SAU CFDD
May 132009
 

Father Vitalis Torwel pumps a water lever during a June 2008 visit to Nigeria. Shine Nigeria, an organization he founded, provided the well for a village of 2,500 people.

By Celine Klosterman

Father Vitalis Torwel was flying back to Iowa after visiting his homeland of Nigeria in January 2006, when he came across an article about the rate of HIV and AIDS in the African nation’s 36 states. The highest rate, he read, was in his home state of Benue – for the second year in the row. 

“I immediately became disturbed,” he said. He vowed to find out why Benue’s rate was so high.

About six months later, Fr. Torwel returned to Benue to investigate, and determined that health ignorance and poverty were to blame. So he founded Shine Nigeria, a 501(c)(3) non-profit group based in Nichols, Iowa, to teach Nigerians about preventive health measures and give them job-skills training.

So far, the organization’s Nigerian office is working with donated educational health videos, a computer and a sewing machine. Shine Nigeria has also provided a well for about 2,500 people at a donor’s request, though the organization focuses chiefly on education and training, said Fr. Torwel. He teaches communications at the University of Iowa and is sacramental minister for St. Mary parishes in Nichols and Lone Tree.

He hopes for more funds to better educate and train Nigerians. Shine Nigeria’s goals are vital, he said, in part because the Benue state of 4.8 million people has just one health facility for every 129,000 people and 1.7 or fewer health-care workers per 1,000 people. And though the World Health Organization recommends spending $34 per capita on health care in low-income countries, Nigeria’s per capita spending totals just $5, he said.

Private, urban health facilities are too expensive for many Nigerians and difficult for rural residents to reach, Fr. Torwel added.

He said prevention is the best health-care strategy. So he’s translating videos of 15-30 minutes on healthy lifestyles that he aims for health-care workers to present during interactive sessions at churches, schools and community events.

Eating a balanced diet is one key such workers will stress, said Fr. Torwel — but many people in Benue can’t afford to eat well. He said most of the jobs available are government positions that pay as little as $50 a month. A family with two or three children needs $400 monthly to live “reasonably,” said Fr. Torwel. University graduates snap up most of the jobs, leaving few opportunities for people with less education.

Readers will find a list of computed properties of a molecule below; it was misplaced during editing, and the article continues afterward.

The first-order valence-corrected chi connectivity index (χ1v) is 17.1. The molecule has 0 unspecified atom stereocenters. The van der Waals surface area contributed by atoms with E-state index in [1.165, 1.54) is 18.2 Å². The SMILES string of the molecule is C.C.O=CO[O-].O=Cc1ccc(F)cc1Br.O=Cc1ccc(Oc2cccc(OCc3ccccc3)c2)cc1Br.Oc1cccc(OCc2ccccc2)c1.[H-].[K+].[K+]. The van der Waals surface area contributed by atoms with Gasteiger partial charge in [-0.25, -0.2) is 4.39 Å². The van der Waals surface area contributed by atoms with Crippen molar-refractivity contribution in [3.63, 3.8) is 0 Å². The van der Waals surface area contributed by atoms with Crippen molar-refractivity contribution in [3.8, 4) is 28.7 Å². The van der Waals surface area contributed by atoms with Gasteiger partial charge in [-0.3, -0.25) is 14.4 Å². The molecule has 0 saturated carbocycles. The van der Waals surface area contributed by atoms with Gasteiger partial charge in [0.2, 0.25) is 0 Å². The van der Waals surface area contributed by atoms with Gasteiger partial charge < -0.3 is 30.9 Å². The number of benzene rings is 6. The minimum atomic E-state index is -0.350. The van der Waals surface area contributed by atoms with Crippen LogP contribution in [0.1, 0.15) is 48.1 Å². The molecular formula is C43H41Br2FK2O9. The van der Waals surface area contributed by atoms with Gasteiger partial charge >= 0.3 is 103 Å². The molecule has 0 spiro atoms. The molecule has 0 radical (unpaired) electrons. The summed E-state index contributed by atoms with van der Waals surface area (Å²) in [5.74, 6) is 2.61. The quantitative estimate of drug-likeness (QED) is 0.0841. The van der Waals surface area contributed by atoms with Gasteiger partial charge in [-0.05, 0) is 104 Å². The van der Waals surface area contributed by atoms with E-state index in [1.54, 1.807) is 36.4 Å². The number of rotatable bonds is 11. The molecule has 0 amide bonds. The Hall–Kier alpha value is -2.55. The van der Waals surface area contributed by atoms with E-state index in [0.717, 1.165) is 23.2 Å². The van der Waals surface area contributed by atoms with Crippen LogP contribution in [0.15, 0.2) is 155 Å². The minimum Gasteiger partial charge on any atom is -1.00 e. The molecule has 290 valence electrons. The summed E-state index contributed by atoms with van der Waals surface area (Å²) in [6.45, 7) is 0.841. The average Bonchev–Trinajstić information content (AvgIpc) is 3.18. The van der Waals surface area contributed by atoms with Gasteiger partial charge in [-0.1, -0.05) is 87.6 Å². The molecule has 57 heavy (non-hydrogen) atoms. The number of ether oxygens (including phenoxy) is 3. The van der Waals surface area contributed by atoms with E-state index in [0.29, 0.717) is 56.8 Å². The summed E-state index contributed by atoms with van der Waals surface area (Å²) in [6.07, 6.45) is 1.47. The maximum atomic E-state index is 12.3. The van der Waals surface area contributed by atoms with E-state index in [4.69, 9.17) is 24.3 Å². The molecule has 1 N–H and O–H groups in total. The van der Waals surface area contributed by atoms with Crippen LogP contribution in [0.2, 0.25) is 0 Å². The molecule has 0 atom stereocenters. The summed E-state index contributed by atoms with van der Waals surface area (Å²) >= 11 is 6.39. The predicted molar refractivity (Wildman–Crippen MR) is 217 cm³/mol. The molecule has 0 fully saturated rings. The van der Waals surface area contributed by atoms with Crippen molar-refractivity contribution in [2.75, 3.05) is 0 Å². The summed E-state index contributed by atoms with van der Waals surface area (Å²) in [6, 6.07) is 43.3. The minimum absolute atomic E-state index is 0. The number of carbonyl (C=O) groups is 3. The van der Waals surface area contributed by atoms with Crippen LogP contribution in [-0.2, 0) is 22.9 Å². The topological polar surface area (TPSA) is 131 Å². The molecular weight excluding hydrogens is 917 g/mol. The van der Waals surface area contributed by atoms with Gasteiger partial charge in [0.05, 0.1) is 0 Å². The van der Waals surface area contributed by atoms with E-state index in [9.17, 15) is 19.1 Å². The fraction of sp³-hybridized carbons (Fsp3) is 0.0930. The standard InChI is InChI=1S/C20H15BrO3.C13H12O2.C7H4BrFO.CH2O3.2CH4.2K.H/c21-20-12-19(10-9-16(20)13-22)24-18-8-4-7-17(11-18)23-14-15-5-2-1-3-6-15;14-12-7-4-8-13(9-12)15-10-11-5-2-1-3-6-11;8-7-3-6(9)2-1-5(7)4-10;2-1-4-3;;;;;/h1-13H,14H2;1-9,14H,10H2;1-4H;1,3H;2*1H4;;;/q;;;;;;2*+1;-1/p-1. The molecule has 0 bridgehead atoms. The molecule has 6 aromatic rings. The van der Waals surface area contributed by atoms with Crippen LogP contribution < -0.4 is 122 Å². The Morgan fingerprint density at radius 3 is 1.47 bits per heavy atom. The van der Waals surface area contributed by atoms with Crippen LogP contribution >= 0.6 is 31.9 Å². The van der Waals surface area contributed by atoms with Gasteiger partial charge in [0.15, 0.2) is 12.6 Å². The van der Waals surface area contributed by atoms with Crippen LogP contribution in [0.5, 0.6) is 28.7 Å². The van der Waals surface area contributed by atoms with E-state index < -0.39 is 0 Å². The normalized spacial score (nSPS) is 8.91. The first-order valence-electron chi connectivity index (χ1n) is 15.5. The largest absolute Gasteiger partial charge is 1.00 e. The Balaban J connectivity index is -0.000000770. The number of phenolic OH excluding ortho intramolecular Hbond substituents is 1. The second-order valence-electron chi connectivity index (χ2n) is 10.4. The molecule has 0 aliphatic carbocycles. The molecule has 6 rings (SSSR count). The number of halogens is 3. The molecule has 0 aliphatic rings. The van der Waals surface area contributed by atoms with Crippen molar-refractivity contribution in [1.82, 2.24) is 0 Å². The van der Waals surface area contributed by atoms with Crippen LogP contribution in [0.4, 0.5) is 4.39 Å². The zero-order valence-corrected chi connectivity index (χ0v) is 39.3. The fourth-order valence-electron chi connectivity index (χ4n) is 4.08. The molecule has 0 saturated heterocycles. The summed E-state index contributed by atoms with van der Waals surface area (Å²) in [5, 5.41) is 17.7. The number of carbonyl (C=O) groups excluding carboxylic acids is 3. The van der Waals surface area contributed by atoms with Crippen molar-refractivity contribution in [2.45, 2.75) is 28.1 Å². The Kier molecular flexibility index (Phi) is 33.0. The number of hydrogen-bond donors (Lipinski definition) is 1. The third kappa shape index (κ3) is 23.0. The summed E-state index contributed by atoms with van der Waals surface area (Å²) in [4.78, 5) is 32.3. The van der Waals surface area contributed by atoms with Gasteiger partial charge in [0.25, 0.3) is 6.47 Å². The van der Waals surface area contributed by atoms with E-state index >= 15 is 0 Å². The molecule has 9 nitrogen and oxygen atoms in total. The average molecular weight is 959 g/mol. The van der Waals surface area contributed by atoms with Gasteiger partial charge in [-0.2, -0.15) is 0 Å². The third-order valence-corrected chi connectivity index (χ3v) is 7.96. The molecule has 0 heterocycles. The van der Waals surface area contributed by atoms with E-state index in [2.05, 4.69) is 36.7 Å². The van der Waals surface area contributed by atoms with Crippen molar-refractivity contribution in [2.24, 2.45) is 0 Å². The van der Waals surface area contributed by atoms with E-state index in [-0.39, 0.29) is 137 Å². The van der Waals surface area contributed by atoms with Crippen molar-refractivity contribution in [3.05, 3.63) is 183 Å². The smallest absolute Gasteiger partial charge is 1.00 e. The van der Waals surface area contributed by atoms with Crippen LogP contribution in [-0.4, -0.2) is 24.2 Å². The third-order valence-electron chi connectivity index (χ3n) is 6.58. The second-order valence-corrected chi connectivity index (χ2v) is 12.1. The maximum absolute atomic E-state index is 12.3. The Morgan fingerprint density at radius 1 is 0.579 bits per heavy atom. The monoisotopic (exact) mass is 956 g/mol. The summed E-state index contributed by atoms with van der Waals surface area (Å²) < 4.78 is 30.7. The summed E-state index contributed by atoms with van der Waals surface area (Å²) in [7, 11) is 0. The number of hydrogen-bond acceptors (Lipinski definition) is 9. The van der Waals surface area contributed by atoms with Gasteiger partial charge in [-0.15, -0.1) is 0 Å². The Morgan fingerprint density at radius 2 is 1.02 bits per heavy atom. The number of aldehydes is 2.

Shine Nigeria aims to help those people make a living by learning tailoring and computer skills, and thus help them better afford healthy food. “This is all about prevention and keeping people out of the hospital,” said Mary Catherine Soloski, Shine Nigeria’s secretary and a member of St. Wenceslaus Parish in Iowa City.

The organization hasn’t been Fr. Torwel’s only effort to help people in his homeland, which he left in 2001 to get a doctorate in communications at the University of Iowa. In a July 2008 meeting the priest arranged, Iowa Governor Chet Culver and Benue Governor Gabriel Suswam agreed to collaborate on agricultural projects. Iowa farm machinery has since been sent to Nigeria. Iowa State University’s agricultural extension program hosted and trained Nigerians in November 2008 on farming techniques, and has been training another group since March 2009. Six students will arrive in late summer or fall to learn about hog and beef production, said Fr. Torwel.

To donate to Shine Nigeria, call Fr. Torwel at (515) 770-2353 or send a donation to 406 Ijem Ave., Nichols, Iowa 52766. The organization seeks funds for a vehicle to transport health professionals to villages and to buy carpentry tools and 10 sewing machines for job-skills training.

For more information, visit www.shinenigeria.org or e-mail shine@shinenigeria.org.

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